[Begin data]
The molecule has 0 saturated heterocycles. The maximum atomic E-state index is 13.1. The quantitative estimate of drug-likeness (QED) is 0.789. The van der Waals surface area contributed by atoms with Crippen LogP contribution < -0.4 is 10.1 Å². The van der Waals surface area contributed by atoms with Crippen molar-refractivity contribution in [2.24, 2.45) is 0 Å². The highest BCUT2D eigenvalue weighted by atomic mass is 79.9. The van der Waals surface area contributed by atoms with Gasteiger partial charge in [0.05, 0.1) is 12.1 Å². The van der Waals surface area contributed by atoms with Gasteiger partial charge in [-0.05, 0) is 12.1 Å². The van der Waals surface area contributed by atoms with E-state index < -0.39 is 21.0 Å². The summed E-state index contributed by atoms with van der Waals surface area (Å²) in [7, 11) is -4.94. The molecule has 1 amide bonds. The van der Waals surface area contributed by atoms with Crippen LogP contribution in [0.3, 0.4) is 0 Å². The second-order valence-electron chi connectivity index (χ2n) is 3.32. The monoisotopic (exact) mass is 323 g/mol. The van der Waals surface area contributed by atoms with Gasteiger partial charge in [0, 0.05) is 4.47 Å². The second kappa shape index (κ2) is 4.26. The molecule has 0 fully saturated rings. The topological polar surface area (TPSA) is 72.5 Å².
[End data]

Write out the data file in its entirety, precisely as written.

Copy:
The molecule has 0 saturated heterocycles. The maximum atomic E-state index is 13.1. The quantitative estimate of drug-likeness (QED) is 0.789. The van der Waals surface area contributed by atoms with Crippen LogP contribution < -0.4 is 10.1 Å². The van der Waals surface area contributed by atoms with Crippen molar-refractivity contribution in [2.24, 2.45) is 0 Å². The highest BCUT2D eigenvalue weighted by atomic mass is 79.9. The van der Waals surface area contributed by atoms with Gasteiger partial charge in [0.05, 0.1) is 12.1 Å². The van der Waals surface area contributed by atoms with Gasteiger partial charge in [-0.05, 0) is 12.1 Å². The van der Waals surface area contributed by atoms with E-state index < -0.39 is 21.0 Å². The summed E-state index contributed by atoms with van der Waals surface area (Å²) in [7, 11) is -4.94. The molecule has 1 amide bonds. The van der Waals surface area contributed by atoms with Crippen LogP contribution in [0.3, 0.4) is 0 Å². The second-order valence-electron chi connectivity index (χ2n) is 3.32. The monoisotopic (exact) mass is 323 g/mol. The van der Waals surface area contributed by atoms with Gasteiger partial charge in [0, 0.05) is 4.47 Å². The second kappa shape index (κ2) is 4.26. The molecule has 0 fully saturated rings. The topological polar surface area (TPSA) is 72.5 Å².